- To reopen the story about the illegal immigrants working at the Home Office.

Talk of parliamentary privilege, the rights of MPs and consitutional conventions is baffling to most members of the public, who don't happen to be political obsessives like us. It even sounds a little pompous, as if MPs think they are deserving of special privileges. We must not allow this Labour rebuttal to take hold.

This incident should be used to broaden a line of attack about how this government does business and how much the New Labour state is encroaching on our lives.

This incident should present an open goal to us, but we'll only capitalise if we lay it in the right way."


Why are our MPs so stupid they fail to spot what is quite obvious to the rest of us?

I saw John Major on TV the other day and I must say that I was impressed by his analogy of the economic down turn. i.e. He separated the global problems from the GB (Great Britain or Gordon Brown) created problems. In doing so he also made Mrs Balls look totally amateurish just repeating the labour diatribe. He also made a good point on savings in allowing the first £5,000.00 interest to be free of taxation.
I would have thought that the Conservative spin machine would have taken these points on board but alas........ nothing!
They really need to do something and soon!

@ Liz

My point was more about what D.C has 'done'. He has hugged a husky and read the Guardian on the Tube this week- on his way to admonish the wealth creating sector at Canary Wharf through gritted teeth. Bad politics.

Once again he is alienating our core vote to appeal to people who will never vote for him anyway. Just to prove the point, his favourite newspaper slaughtered him for the speech the next day !

I would be much happier at this point to see Mr Cameron sitting on the tube reading the Mail or Telegraph, on his way to lecture a bunch of public sector workers on why their gravy train is over.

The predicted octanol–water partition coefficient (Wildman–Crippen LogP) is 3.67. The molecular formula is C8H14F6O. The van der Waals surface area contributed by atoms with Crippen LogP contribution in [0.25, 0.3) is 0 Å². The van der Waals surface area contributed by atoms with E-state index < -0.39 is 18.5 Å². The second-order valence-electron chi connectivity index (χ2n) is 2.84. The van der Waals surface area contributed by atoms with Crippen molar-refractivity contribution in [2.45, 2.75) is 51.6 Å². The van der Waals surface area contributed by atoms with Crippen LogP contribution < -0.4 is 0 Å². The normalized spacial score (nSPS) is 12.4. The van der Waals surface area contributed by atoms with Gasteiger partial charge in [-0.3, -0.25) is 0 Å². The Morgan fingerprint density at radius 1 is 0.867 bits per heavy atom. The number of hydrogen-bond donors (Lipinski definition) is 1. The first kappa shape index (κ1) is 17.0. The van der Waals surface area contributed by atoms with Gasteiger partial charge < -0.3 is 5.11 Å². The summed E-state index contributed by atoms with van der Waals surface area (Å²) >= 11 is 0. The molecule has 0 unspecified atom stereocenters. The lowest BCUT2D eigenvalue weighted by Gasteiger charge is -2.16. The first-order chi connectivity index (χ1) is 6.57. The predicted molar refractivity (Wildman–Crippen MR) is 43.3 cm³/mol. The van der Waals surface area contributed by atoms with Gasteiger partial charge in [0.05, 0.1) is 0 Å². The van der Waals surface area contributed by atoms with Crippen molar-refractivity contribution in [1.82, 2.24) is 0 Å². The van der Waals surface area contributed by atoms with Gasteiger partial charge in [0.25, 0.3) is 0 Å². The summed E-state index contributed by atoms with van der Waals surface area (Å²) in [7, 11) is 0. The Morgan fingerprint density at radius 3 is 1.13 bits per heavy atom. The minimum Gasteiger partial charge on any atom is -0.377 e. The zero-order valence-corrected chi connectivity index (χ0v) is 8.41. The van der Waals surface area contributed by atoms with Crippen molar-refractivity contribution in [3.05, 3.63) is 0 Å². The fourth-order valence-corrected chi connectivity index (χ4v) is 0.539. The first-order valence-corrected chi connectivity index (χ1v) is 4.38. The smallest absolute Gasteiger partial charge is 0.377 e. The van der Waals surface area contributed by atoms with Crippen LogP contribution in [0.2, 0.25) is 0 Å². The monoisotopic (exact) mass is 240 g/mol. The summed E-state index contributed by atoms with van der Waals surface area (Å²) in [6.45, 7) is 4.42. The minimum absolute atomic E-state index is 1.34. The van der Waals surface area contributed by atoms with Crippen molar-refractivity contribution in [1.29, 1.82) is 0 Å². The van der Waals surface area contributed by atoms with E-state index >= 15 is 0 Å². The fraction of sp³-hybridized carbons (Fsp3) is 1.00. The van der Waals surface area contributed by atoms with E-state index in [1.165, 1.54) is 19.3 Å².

Better do nothing than do the wrong thing.

we were in the right of course but that's irrelevant if you're worrying about losing your job, paying for Christmas and the bleak prospects for 2009.

it does worry me that our MPS (all parties) are out of touch when they bang on about principles like this (I repeat of course we were right) which most people do not see as connected to them. (of course they ARE connected but we need to make it clear and relevant)

The Damien Green affair successfully gave the general impression that the Tories are law breakers. Now the news agenda is being robustly focussing on all spin that worked sucessfully for Labour in the past in their Keep the Tories Out campaign - like CJD, poor policing, ineffective social services and child protection from the past (not the present), and "failed" economic policy and job retention. It is as if Mandelson is back!
We need only update their own messages and throw them back hard. And keep putting the gentle and genuinely concerned Damien Green in screen for all to see he is no evil mobster.

Absolutely right. We've been downplaying the devastation caused by immigration for far too long. The case is becoming ever-more urgent as our economy contracts and, potentially, heads into a depression as our public spending spirals out of control; there are not enough jobs to go around as it is, and Jacqui Smith's plan to let in thousands of Zimbabwean refugees begs the question: where the hell are we supposed to put them? How are we supposed to house them? How can we afford to feed them? And, considering that the government verbally smashes those on the dole/IB, it seems a bit rich that we're encouraging immigrants with no job prospects to come in?

This video on Guido's blog for wednesday demonstrates exactly how to get a message about the economy across in simple humourous terms that anyone can understand and is quite devastating,the conservative party should be using this type as a PPB."Fred Explains Bailout Economics".for those who haven't seen it it's well worth a look.

My other impression of the Conservatives in Parliament recently is that they are a bit too loud. Baiting Brown and bellowing across the chamber perpetuates the common perceptions that 'they are all as bad as each other' etc.

In other words, tone it down. For instance, the Tory reaction to Brown's gaffe was visceral and did not come over well. We need to prove we are better than the Labour mob, which of course we are.

This is difficult to achieve, particularly as the Chamber in the Commons seems purpose built for conflict, but perhaps we need to consider our presentation in the chamber as the last bit of the Tory makeover?

Remember that Labour will try to differentiate between Cameron and the Party he leads. It's the Commons where most people gain their impressions of each party. Our lot need to mind their manners.